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Becoming German

June 12, 2009

Fewer foreign residents of Germany chose to become naturalised German citizens last year than in any previous year since reunification in 1990.

A German passport
Germany needs immigrants, but fewer foreigners are choosing to become German citizensImage: BilderBox

Last year 94,500 foreigners applied for and received German citizenship, a drop of 16 percent from 2997, according to the Federal Statistics Office in Wiesbaden.

Analysts point to the entry of formerly communist eastern neighbors into the European Union in 2004 as well as a rule limiting dual nationality as likely causes for the continuing drop in naturalizations.

There was a surge in foreigners becoming Germans in 2000 when laws on becoming German were loosened, but a clause pushed through by conservative politicians makes it impossible for new Germans to keep their old citizenships.

A billboard in North Rhine-Westphalia
Some German states have resorted to publicity campaigns to encourage foreigners to become German citizensImage: picture-alliance /dpa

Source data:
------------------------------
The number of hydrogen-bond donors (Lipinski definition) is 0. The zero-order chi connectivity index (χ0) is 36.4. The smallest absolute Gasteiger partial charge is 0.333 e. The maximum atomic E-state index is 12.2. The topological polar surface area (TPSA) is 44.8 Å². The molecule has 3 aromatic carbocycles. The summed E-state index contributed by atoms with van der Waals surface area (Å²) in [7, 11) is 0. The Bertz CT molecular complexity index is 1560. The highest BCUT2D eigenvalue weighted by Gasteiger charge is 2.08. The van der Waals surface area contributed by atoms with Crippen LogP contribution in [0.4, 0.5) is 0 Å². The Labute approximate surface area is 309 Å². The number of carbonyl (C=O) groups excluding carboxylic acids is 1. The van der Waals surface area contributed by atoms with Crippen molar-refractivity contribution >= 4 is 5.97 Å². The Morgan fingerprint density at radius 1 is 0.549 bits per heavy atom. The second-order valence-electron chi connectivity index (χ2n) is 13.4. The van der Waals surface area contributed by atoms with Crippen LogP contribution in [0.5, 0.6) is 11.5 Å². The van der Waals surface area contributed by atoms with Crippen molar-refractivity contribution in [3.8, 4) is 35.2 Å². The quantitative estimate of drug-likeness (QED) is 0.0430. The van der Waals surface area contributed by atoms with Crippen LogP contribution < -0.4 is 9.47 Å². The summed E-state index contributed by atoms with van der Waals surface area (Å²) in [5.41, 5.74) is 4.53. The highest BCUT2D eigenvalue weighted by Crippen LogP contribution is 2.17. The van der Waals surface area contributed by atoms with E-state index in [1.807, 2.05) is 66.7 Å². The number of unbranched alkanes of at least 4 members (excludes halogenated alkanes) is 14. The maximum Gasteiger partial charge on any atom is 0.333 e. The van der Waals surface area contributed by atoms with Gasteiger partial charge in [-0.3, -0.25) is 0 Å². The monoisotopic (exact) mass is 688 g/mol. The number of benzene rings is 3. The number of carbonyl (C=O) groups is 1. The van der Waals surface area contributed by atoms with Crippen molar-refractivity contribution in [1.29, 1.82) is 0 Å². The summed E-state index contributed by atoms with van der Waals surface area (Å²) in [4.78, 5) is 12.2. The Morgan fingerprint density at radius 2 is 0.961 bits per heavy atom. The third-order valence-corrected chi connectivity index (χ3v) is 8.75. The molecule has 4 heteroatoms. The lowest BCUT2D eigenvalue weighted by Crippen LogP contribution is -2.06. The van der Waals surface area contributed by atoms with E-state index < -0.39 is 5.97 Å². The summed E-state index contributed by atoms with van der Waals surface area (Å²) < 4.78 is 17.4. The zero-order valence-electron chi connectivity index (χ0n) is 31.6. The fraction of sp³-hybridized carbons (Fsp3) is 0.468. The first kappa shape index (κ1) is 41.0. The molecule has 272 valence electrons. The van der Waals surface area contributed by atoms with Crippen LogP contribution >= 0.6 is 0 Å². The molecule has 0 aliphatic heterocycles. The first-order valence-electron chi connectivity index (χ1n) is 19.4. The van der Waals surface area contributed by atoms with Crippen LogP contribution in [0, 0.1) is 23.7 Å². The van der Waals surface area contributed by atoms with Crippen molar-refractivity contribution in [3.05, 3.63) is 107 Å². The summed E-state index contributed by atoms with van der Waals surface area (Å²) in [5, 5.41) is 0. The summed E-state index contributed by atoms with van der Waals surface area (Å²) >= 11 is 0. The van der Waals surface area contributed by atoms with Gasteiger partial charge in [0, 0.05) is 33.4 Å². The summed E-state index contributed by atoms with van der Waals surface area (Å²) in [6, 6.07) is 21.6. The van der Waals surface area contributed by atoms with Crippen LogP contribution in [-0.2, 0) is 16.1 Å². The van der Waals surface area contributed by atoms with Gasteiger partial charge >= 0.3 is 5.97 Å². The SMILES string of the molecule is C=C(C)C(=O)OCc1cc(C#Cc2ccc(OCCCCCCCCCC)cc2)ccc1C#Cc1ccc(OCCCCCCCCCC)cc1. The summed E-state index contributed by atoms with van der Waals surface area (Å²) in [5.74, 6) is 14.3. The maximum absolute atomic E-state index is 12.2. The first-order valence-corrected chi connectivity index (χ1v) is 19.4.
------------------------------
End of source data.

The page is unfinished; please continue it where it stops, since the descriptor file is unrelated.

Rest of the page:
Of those who did successfully become German last year, 24,500 were of Turkish origin; nearly 7,000 were from Serbia, Montenegro, Kosovo and the former Serbia-Montenegro; and roughly 4,200 each from Poland and Iraq. Naturalizations from most countries dropped in 2008, with the exception of those from Iraq.

The drop may also have been partially caused by the implementation of a new naturalization test, for which some authorities and schools were not prepared, according to the Federal Integration Commissioner Maria Boehmer.

"I am already calculating a significant increase for 2009," she said.

There are about two million foreigners who have lived in Germany long enough to apply for citizenship, she said.

Editor: Chuck Penfold